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Wednesday, May 22, 2013
- In a bid to foster the reading habit in Brazil, the Education Ministry has begun to distribute millions of books, including novels, short stories, poetry, plays and other works of literature, to fourth and fifth grade public school students.
The “Literature in My Home” Project launched in April will distribute 60.9 million books to 8.5 million students to encourage youngsters and their families to read.
A survey carried out last year by the Brazilian Chamber of Books (CBL) in conjunction with publishers’ associations and the paper industry found that in this South American country of 162 million, only 26 million people over the age of 14 – or 30 percent of that age group – said they had read at least one book in the past three months.
Although the absolute number of regular readers is greater than the 23.5 million found in France, a greater proportion of people in that country read frequently, because the population of France is just one-third of that of Brazil.
The survey also found that just over half of the regular readers in Brazil had actually purchased their books, while the rest read borrowed or donated copies.
The study estimated that 17 million people had bought six or more books in 2000. And when sales are up, it is simply because the same core pool of consumers is buying more books, Raul Vassermann, president of the CBL, told IPS.
Nevertheless, the Brazilian market is a promising one, to judge by the interest of foreign publishing houses in acquiring local companies. For instance, the Spanish firm Santillana, of the Prisa publishing group, absorbed the Brazilian publishing houses Moderna and Salamandra last year.
The CBL organised the 17th biennial book fair that ended Sunday in Sao Paulo, the country’s largest city. The 11-day fair drew 200,000 students and around 400,000 adult visitors, 35 percent more than in 2000.
Nearly 52 percent of this year’s visitors had never before been to the book fair, while women constituted 63 percent of all fair- goers.
But the success of this year’s edition of the fair was chalked up to the new installations and the 698 different activities offered, along with the participation of 109 local writers and 12 foreign authors.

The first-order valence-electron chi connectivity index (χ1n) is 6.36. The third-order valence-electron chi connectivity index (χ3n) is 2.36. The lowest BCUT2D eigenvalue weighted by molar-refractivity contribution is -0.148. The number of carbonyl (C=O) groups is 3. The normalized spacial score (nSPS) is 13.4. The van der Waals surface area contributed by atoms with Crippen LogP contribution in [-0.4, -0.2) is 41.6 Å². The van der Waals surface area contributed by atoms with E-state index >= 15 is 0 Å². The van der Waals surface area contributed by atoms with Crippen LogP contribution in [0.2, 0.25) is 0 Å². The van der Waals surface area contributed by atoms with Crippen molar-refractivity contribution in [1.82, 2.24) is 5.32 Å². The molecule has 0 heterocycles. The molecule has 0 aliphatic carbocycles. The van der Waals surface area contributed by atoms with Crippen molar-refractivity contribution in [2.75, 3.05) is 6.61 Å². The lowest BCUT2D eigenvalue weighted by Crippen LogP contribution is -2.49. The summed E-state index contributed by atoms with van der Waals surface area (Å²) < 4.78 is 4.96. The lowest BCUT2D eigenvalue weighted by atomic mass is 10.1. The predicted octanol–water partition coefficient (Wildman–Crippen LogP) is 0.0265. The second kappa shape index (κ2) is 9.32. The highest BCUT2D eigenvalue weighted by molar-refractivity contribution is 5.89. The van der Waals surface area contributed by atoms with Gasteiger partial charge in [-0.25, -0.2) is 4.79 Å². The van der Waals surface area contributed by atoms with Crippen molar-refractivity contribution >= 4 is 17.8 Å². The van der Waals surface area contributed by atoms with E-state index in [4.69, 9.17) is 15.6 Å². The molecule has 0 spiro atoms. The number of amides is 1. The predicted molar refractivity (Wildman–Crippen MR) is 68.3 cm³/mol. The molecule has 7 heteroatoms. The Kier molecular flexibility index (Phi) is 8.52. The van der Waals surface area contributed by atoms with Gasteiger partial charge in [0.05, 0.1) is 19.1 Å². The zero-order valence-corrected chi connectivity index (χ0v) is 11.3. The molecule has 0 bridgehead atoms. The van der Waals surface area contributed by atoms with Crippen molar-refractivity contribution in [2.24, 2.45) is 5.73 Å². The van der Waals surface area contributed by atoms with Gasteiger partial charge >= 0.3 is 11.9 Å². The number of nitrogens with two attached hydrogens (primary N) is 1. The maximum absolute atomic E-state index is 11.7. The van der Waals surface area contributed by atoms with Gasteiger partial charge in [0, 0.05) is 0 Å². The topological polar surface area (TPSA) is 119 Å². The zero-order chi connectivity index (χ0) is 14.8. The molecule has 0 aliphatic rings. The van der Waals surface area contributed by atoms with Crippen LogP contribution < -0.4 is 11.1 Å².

Nearby public schools also took part in the initiative, with 200,000 students participating in special encounters with local and foreign writers.
However, the growth in the number of visitors to the fair did not conceal the fact that “Brazilians read very little when they do not have access to books,” said Vassermann.
Over the past year, a total of 299.4 million books were sold, or 1.75 books per person, 10 percent down from the previous year’s total sales, according to the CBL. But of the books sold, nearly 60 percent were textbooks or other learning material, mainly purchased by the government for distribution to low-income students in public schools.
Evaluations of scholastic achievement in Brazil reflect the population’s weak reading habits. Brazil ranked last in a new survey of the knowledge and skills of 15-year-olds carried out in the principal industrialised countries by the Organisation for Economic Cooperation and Development (OECD), which groups the world’s most developed nations.
In the Programme for International Student Assessment survey carried out in 2000, Brazil ranked last of 32 participating countries, which included the nations of Europe and the United States, Mexico, China, South Korea and New Zealand.
Brazil’s 15-year-olds showed the greatest difficulties in reading comprehension, behind Mexico’s adolescents, and far below those of Europe.
According to Vassermann, such results are “shameful,” and are largely the consequence of two factors: a dearth of bookstores and public libraries, which limits the population’s access to books.
National assessment programmes that the Ministry of Education recently began to implement have also revealed a high level of functional illiteracy and limited reading comprehension among high school graduates.
Only 26 percent of literate Brazilians can actually read and write well, concluded a study conducted in Brazil by two non- governmental organisations, Educational Action and the Paulo Montenegro Institute.
Such indicators alarmed the administration of President Fernando Henrique Cardoso at a time when knowledge is becoming an ever-important factor in economic development, leading the government to design the “Literature in My Home” Project.
Vassermann, however, said a broader policy was needed to foster reading in Brazil, one that he said should be carried out by a multi-ministerial commission.
He also called for the creation of more public libraries, which he said were indispensable because they are “more democratic,” and provide access to Brazilians who are not in school.
In addition, if the government purchases books for libraries and schools on a bigger scale, the larger print runs drive down prices, thus enabling more people to afford books, he added.
Books are expensive in Brazil, where print runs tend to be limited to between 2,000 and 3,000 copies. That makes them only affordable to the highest-income sectors – another consequence of the enormous gap between the rich and poor in Latin America’s giant.